Sunday, May 01, 2005

Race and football

In the NFL, the quarterback position is usually played by a white guy, while almost all the running backs are black. My guess at explaining this involves subtle racism at early levels. When a highschool coach sees a good young black athlete, he thinks "running back", while a comparably good white kid is more likely to be put in the more mind-intensive quarterback position. Perhaps the kids themselves have different aspirations for which position to play, though I didn't see any evidence for that on the playground in high school.

It seems to me that there's a less-explicable difference among linemen. I have no real data here, I think I've seen way more blacks on the defensive line and more whites on the offensive line.


Anonymous said...

Tim Duncan may be an exception. I think I've heard him referred to as the "Cerebral Assassin". Granted, the man is 7'1''. But what most people believe makes him great is his intelligence. In a way, he is the quaterback of the Spurs since the offense runs through him. The Spurs expect Duncan to make the right decision (e.g. take the shot, kick it out to a guard, etc.) to create the best shot possible.

Another stereotype of black athletes (at least of black basketball players) is that they lack an understanding of the fundementals of basketball, e.g. passing, defense, boxing out, etc.). The implicit criticism with such a stereotype is that black athletes rely purely on their athletic ability. They do not ever bother learning fundemental basketball because there athletic gifts render such skills obsolete. Once again, Tim Duncan proves to be an exception. Sports commentators frequently refer to him as "The Big Fundemental" and credit his success to his mastery of fundemental skills.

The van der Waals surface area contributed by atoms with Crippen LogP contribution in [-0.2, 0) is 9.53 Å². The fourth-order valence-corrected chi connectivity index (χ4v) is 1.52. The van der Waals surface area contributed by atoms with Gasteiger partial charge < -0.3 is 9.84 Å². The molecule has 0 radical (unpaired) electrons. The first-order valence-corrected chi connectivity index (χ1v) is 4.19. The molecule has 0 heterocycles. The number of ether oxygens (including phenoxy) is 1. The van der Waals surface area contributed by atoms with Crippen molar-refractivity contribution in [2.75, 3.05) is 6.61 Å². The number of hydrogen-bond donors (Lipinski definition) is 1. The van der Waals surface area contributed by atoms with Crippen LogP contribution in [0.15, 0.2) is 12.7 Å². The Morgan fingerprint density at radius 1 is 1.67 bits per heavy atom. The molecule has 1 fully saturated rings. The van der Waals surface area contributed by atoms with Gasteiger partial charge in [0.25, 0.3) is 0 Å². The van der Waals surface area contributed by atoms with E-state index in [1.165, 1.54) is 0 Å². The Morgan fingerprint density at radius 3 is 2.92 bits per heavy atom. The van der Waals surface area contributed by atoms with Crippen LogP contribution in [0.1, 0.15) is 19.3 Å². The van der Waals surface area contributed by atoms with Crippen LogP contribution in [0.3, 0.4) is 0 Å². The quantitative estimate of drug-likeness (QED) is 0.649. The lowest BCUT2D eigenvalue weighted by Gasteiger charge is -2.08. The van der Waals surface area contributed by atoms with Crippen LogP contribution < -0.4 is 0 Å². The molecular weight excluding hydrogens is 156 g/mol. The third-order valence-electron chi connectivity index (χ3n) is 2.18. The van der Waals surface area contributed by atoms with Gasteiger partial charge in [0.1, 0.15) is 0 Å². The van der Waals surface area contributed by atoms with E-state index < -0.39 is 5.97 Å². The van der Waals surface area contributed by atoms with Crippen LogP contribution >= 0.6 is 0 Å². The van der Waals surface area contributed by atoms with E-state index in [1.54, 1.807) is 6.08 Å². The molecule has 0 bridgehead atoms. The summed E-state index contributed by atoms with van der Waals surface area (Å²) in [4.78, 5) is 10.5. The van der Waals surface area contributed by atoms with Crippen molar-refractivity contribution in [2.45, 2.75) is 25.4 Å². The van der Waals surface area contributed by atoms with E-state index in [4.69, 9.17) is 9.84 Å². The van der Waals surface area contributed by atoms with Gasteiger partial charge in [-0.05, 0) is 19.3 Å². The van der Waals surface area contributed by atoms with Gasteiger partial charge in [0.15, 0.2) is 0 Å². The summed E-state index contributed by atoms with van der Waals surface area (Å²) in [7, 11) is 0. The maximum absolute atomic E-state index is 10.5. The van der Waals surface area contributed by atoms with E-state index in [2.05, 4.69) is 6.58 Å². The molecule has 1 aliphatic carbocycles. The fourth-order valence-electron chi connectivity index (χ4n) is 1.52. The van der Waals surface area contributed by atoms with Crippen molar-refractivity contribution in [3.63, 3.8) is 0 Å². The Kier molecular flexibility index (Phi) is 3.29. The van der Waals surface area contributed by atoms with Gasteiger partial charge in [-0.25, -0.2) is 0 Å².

This, of course, proves little. I can't really think of another black athlete who is portrayed in such a way even though I think any successful athlete cannot perform at the high levels they do without intelligence. How sad.

Blar said...

Stereotypes about black and white athletes show up in controlled experiments, too. In one study, college students listened to a 20 minute audio tape of the play-by-play for a college basketball game, and they were asked to rate the abilities of one of the players, "Mark Flick." Beforehand, they'd been told either that "Mark Flick" was white or that he was black. They rated him higher in hustle and basketball sense when they had been told that he was white, and as having more athletic ability and playing a better game when they thought he was black.

Source: Stone, J., Perry, Z., & Darley, J. (1997). "White men can't jump": Evidence for perceptual confirmation of racial stereotypes following a basketball game. Basic and Applied Social Psychology, 19, 291-306.

Neil Sinhababu said...

I posted this more to learn stuff from comments than to put any of my ideas out there. Thanks, guys.